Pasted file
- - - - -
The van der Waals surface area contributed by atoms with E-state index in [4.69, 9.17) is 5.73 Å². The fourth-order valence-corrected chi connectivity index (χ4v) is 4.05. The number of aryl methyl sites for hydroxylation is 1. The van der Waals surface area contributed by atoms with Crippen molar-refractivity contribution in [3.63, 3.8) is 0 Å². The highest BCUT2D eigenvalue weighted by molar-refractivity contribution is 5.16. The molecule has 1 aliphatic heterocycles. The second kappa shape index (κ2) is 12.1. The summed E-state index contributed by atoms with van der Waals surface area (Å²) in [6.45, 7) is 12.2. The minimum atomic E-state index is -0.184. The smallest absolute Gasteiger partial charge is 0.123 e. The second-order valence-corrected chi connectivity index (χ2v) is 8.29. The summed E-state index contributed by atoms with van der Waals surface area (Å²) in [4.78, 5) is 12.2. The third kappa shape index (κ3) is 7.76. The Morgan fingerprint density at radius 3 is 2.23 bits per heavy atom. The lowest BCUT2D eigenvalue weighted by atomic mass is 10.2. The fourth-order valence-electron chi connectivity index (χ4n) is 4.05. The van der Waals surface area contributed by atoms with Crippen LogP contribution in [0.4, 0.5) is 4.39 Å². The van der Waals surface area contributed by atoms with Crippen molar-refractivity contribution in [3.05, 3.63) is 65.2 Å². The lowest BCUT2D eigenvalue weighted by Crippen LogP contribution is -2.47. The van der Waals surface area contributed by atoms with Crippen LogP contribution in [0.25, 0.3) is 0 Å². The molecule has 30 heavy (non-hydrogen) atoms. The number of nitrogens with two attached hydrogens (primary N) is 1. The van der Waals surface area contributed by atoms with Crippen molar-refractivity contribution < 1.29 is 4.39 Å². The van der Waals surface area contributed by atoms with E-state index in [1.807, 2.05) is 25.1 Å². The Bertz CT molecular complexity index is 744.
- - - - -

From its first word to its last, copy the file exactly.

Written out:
The van der Waals surface area contributed by atoms with E-state index in [4.69, 9.17) is 5.73 Å². The fourth-order valence-corrected chi connectivity index (χ4v) is 4.05. The number of aryl methyl sites for hydroxylation is 1. The van der Waals surface area contributed by atoms with Crippen molar-refractivity contribution in [3.63, 3.8) is 0 Å². The highest BCUT2D eigenvalue weighted by molar-refractivity contribution is 5.16. The molecule has 1 aliphatic heterocycles. The second kappa shape index (κ2) is 12.1. The summed E-state index contributed by atoms with van der Waals surface area (Å²) in [6.45, 7) is 12.2. The minimum atomic E-state index is -0.184. The smallest absolute Gasteiger partial charge is 0.123 e. The second-order valence-corrected chi connectivity index (χ2v) is 8.29. The summed E-state index contributed by atoms with van der Waals surface area (Å²) in [4.78, 5) is 12.2. The third kappa shape index (κ3) is 7.76. The Morgan fingerprint density at radius 3 is 2.23 bits per heavy atom. The lowest BCUT2D eigenvalue weighted by atomic mass is 10.2. The fourth-order valence-electron chi connectivity index (χ4n) is 4.05. The van der Waals surface area contributed by atoms with Crippen LogP contribution in [0.4, 0.5) is 4.39 Å². The van der Waals surface area contributed by atoms with Crippen molar-refractivity contribution in [3.05, 3.63) is 65.2 Å². The lowest BCUT2D eigenvalue weighted by Crippen LogP contribution is -2.47. The van der Waals surface area contributed by atoms with Crippen LogP contribution in [0.25, 0.3) is 0 Å². The molecule has 30 heavy (non-hydrogen) atoms. The number of nitrogens with two attached hydrogens (primary N) is 1. The van der Waals surface area contributed by atoms with Crippen molar-refractivity contribution < 1.29 is 4.39 Å². The van der Waals surface area contributed by atoms with E-state index in [1.807, 2.05) is 25.1 Å². The Bertz CT molecular complexity index is 744.